Vocabulary lesson: We are CHOOSERS, not CHEATERS when it comes to food

photo: crystaspins.com

This is a guest blog post by Sheah Rarback, RD and originally appeared here.

On my last birthday, a number of Facebook greetings included the comment, “Go ahead and cheat — it’s your birthday.”

I know what these well wishers meant, but this sentiment has no meaning for me. A cheater is a person who behaves dishonestly. Enjoying a piece of cake or a scoop of ice cream is not a character statement. I can eat anything I want without being a devious person.

In the interest of full disclosure, I should add that I sometimes feel like I have shortchanged myself in terms of food, but those are the days when I “chose” not to eat enough vegetables. This doesn’t make me a bad person, just not as green as I would like to be.

Every day I meet people who feel shame or are chastised by well-meaning family and friends for what they eat. This compounds the negative feelings of “cheating” on a diet. It is time for a shift in language and attitude. A first step is to change “cheat” to “choose.”

You can be a “chooser” no matter what type of food path you follow. A vegetarian seduced by stone crabs or a paleo following the scent of fresh-baked bread might choose to eat something off their usual menu. This is a choice without a value judgment. Dieters who are following strict and unrealistic guidelines might be choosing foods they normally wouldn’t because they are hungry and feel deprived.

There are tools to help you become a chooser instead of thinking of yourself as a cheater. Linda Bacon, author of Health at Every Size (BenBella Books, 2010), suggests eating in a flexible manner that values pleasure and honors internal cues of hunger, satiety and appetite. Her website supports this philosophy with concrete steps and resources to stop fighting with food.

Food is nourishment and pleasure, weight is a number, and neither defines your worth as a person.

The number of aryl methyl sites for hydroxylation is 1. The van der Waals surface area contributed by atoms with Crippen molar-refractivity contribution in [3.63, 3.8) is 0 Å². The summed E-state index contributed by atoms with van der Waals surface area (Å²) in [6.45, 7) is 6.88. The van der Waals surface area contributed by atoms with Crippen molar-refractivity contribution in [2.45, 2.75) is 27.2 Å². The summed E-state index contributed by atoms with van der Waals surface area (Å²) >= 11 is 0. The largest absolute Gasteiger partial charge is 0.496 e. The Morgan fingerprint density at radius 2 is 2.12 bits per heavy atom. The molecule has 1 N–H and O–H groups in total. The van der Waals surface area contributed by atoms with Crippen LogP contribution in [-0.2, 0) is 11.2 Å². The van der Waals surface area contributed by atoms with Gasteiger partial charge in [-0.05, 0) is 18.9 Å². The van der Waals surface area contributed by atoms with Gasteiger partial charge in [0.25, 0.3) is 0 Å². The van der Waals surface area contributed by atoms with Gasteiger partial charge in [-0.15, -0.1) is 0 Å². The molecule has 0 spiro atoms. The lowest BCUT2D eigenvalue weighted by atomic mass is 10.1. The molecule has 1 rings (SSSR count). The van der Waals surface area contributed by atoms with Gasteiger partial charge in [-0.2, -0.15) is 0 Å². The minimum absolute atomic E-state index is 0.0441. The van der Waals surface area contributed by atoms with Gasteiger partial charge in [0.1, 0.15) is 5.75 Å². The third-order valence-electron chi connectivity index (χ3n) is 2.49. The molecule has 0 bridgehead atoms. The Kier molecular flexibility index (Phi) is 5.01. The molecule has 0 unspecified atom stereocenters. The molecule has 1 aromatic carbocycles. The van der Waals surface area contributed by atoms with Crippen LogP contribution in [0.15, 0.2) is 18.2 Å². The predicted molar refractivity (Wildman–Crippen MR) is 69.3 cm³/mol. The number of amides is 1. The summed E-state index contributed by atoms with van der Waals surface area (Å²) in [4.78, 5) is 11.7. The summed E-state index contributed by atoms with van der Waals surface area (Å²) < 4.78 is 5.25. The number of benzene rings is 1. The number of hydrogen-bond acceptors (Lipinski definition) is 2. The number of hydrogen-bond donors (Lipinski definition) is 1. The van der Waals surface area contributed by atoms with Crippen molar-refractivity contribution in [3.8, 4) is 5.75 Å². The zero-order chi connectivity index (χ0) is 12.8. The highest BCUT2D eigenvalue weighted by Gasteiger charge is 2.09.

Sheah Rarback is a registered dietitian and on the faculty of the University of Miami Leonard M. Miller School of Medicine. Follow her on Twitter @sheahrarback.

  • Christina Bauer

    YES. OMG YES. I love this. People have come to learn that I’m (mostly) vegetarian, and when they see me eating sushi, or enjoying a bratwurst, they yell at me for deviating from my diet! But oh how wrong they are. I CHOOSE those foods. And I do so happily. That’s the only way I can live well. To make a conscious decision to eat the foods I do, whether that’s a salad or a piece of cake.

    • Amanda Cuttell Dagney

      I’m the same way. I’m 99% vegetarian, but every now and then a turkey wrap calls my name and I have to have one.

      • Christina Bauer

        And there is NOTHING wrong with that! It’s actually more empowering to know we’re making decisions, rather than living with restrictions.

  • http://www.myheartsisters.org/ Carolyn Thomas

    Thank you for this! Many years ago, I lost over 30 pounds of post-pregnancy weight gain via the Weight Watchers program, which identified certain foods at that time as “illegal” (e.g. peanut butter). ILLEGAL! What a twisted way of looking at food. Their program has, happily, done away with such judgmental labels, but many of us continue to say things like “I was so bad last night at the birthday party” simply because we had a piece of cake.

    Kate at “This Is Not a Diet” wrote a similarly fantastic post recently called “The Courteous Healthy Eater” – http://thisisnotadiet-itsmylife.com/2013/09/14/the-courteous-healthy-eater/